Partnerships are at the heart of TD’s plans to modernize operations

By Fiona Collie | November 2017

A spate of recent announcements from Toronto-Dominion Bank (TD) demonstrates the commitment of established financial services institutions to keep pace with the quickly changing landscape of financial technology (fintech).

In October, TD announced a program to help startups patent new technologies; a partnership with an artificial intelligence (AI) company; and plans to open a cybersecurity office in Israel.

"What you're seeing here is a lot of very purposeful action on the innovation agenda," says Tim Hogarth, vice president, innovation framework and strategies, with TD. "We're building the bank of the future, and we're doing several things that are pushing that agenda forward."

At the heart of these actions are the partnerships TD is looking to build - with both fledgling startups and established companies - to further its plans to modernize its operations.

Partnerships are a key component of most financial services institutions' plans to beef up their technology capabilities, according to a recent study from Netherlands-based KPMG International. That study found that 61% of financial services institutions around the world have taken a partnership approach to technology, while 81% plan to partner with fintech firms in the future.

Building closer partnerships and getting a head start in new technologies is one of the drivers behind TD's new patent program. As part of that program, TD will provide both funding and access to its network of patent lawyers to tech startups. In exchange, TD will have a non- exclusive licence to the patents developed through the program.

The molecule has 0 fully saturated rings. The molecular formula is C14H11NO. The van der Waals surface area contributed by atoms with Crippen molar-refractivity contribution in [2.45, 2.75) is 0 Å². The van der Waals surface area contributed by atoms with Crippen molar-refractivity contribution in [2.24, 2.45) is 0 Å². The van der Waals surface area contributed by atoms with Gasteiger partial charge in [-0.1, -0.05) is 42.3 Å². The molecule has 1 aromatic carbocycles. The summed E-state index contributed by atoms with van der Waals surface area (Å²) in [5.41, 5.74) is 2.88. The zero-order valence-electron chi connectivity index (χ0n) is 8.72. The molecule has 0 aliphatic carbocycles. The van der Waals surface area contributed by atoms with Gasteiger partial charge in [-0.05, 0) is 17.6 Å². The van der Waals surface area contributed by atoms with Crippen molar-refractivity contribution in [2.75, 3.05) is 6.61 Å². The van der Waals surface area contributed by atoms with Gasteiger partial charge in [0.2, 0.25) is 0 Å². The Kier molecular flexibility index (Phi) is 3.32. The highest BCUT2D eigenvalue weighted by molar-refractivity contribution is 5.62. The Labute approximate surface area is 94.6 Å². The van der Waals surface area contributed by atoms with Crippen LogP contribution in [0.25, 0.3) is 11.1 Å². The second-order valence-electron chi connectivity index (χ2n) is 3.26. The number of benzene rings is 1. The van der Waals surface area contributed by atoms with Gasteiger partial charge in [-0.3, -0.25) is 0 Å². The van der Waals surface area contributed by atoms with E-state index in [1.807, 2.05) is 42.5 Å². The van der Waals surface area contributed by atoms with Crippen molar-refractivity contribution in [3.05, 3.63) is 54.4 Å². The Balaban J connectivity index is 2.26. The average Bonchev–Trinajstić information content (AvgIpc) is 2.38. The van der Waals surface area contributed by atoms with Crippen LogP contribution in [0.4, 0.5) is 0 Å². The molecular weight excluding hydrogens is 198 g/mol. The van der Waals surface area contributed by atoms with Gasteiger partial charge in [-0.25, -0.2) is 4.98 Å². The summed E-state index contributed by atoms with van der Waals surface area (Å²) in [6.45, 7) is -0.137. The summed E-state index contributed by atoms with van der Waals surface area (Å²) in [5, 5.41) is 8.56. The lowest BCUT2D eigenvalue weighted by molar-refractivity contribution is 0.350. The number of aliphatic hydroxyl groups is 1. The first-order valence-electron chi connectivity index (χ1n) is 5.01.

"We have a vested interest in making sure that we develop the right talent in Canada," says Hogarth, "and fintechs are a wonderful opportunity for us to find and cultivate [that talent], which also allows us to find good fits for our business."

To fund this program, TD has designated $3.25 million from its $30-million fintech investment pool. The pool typically is used to invest in startups in exchange for an equity stake in the startup, but the patent program provides an alternative form of investment.

Applying for a patent can be a drawn-out and expensive process and, therefore, sometimes is beyond the capabilities of new companies. For example, the application document can be up to 30 pages in length and difficult to complete due to the often complex technology developed by startups as well as the strict rules surrounding the patent process.

"It's important to get [a patent application] done right up front and that takes a fair bit of effort," says Paul Horbal, associate lawyer with Toronto-based law firm Bereskin & Parr LLP. "And startups, which often are cash-strapped, often don't have the resources to prepare the 'Cadillac' of patent applications."

TD's program could prove beneficial to a startup company by helping it protect its intellectual property. The one potential drawback is that future investors or buyers may be less keen about a company whose primary asset (the patent) is directly connected to another institution, such as TD.

"That [tie to TD] may affect the valuation - at least, for the Canadian business - of that fintech," says Victor Krichker, a partner with Bereskin & Parr.

The types of companies TD may invest in through the patent program are likely to vary widely. For example, Hogarth notes, the bank talks to startups that work in several areas, from client interfaces to customer protection.